If my children were not walking and talking by 2 i would have them seen to to try and get help.

Sal - posted on 11/01/2010




i do agree with early intervention, and when it is needed the sooner the better and as much as is needed to help that family and i think it should be paid for through a public system as it does help in the long run freeing up our hospitals, mental health units and gaols, but i think you have to be really careful that there are problems though, (and i'm not refering to disabilities or serious medical issues that some have mentioned above) but mostly behaviour problems, telling a child that it isn't their falut they have "behavioural problems" doens't really help the kid, just makes the parent feel better because they aren't to blame. I have had the experience where my brothers step son has been over treated (i can't really think of a better word) or at least his mum has tried to get him diognosed for everything from adhd to food allergies because his mum was looking for a problem, he was just a busy avctive child and her parenting was compromised, (again can't really think of the right word) as she was pretty young when his dad died of cancer, so she was trying to deal with her MIL who was grieving and trying to hold on to her son through the grandson, having a young child, and grieving her self, when dr would tell her there was nothing wrong with her son and that maybe she needed councelling and and some parenting courses she was crushed and just went looking for more "real" problems, there were none, before anyone gets on my case of how he can have his dad die and not have problems, i acknowlegde that it has affected him, but he doesn't have adhd or food allergies, he is just very active, smart and needs a set boundary, his mum was a helicopter mum and he had no boundaries or freedom...that is she let him do what he liked but never stopped watching him...ever! she now works and has less time for his shit and he is thriving...again this is my story as an example not a refection on all children

JuLeah - posted on 11/01/2010




I think, well duh. There is not enough early intervention, as seen by the overflow in our jails and the ever rising crime rate.
Parent's don't know to take advantage of programs, even though Head Start does an amazing job at out reach.
EI saves lives - we see DV, we see addiction, we see hunger, homelessness, illness ... we see it soon enough to take action

Kimberly - posted on 11/01/2010




My daughter was 2 months premature and has had ECI services since she was 3 months old. PT, OT, Speech and a Dietitian follow her progress. She has low tone and they have all been a great help.

Our hospital put us in touch with them before she was discharged at 3 months old. Sadly, I have read other posts, on COM, and other sites where parents were never given the information and had no clue these services even existed. On the other hand I have read very depressing posts from mothers not wanting to get these services for their child because they were in denial about their delays. Some were reaching out for help within the group because they, as the parent, knew their child needed help but the grandparents or husband was against getting them-- out of shame. I just cannot understand that train of thought. I wanted to snatch up anything and everything available to my daughter to make sure she has the best chance at catching up.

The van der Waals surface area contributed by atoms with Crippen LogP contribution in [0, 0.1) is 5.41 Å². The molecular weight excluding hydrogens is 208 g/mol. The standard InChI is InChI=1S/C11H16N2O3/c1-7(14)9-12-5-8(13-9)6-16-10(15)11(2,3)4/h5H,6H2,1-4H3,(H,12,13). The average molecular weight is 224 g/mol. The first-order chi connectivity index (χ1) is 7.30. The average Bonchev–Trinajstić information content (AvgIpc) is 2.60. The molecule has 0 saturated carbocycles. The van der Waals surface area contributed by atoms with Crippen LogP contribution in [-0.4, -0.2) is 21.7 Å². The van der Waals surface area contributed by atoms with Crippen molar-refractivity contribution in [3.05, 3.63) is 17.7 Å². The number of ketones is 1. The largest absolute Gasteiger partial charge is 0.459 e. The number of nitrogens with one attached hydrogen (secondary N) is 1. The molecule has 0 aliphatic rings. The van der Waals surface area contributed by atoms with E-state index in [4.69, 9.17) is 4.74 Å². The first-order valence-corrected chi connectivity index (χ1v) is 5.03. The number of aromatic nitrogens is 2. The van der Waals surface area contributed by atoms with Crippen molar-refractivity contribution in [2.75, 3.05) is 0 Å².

Sidebar: My daughter spent 11 days in the PICU for respiratory distress in July and her ECI contract expired because we weren't home to sign paperwork for the 6 month evaluation. She was without services for 2 months while they got everything updated. During that time I learned of a wonderful alternative treatment- Anat Baniel Method- I started getting her lessons in my area and she is a different child. if anyone is interested or want to pass it on- check out this website...


Amie - posted on 11/01/2010




"Unfortunately if a child is difficult as a result of bad parenting, do you actually think that bad parents are going to be bothered getting involved or taking on board any information they are given?"

I agree with Cathy on the this. It's why I didn't answer it in my post. If it's just bad parenting, good luck but I don't see the parents (or very few anyway) having an epiphany that they need to change.

Louise - posted on 11/01/2010




I agree with early intervention as I have worked in schools and nurseries and the children that are causing problems in playgroups are the same kids that are still getting into trouble at school. By the age of three you can tell the character of your child whether they are intellectual or aggressive or bubbly. The children that were unruley at play group were not disciplined by there parents correctly and were allowed to get away with too much, over the years bad parenting resulted in rude, unruley mouthy teenagers. I think respect is something that you learn at home and if there is no respect there then things just get worse over the years. The children I taught at playgroup are now older teenagers and the ones that gave me grief have all turned out how I expected, the ones that had a bubbly personality have made something of themselves and excelled into friendly, likable young adults and the ones that were studious have gone onto uni and are very bright indeed. So do I think early intervention is important absolutely. Do I think there are enough services in place to help those parents that are struggling to raise there children, absolutely not. There is nowhere to take a 5 year old for help it is up to the parent, and if there really lucky the school will help.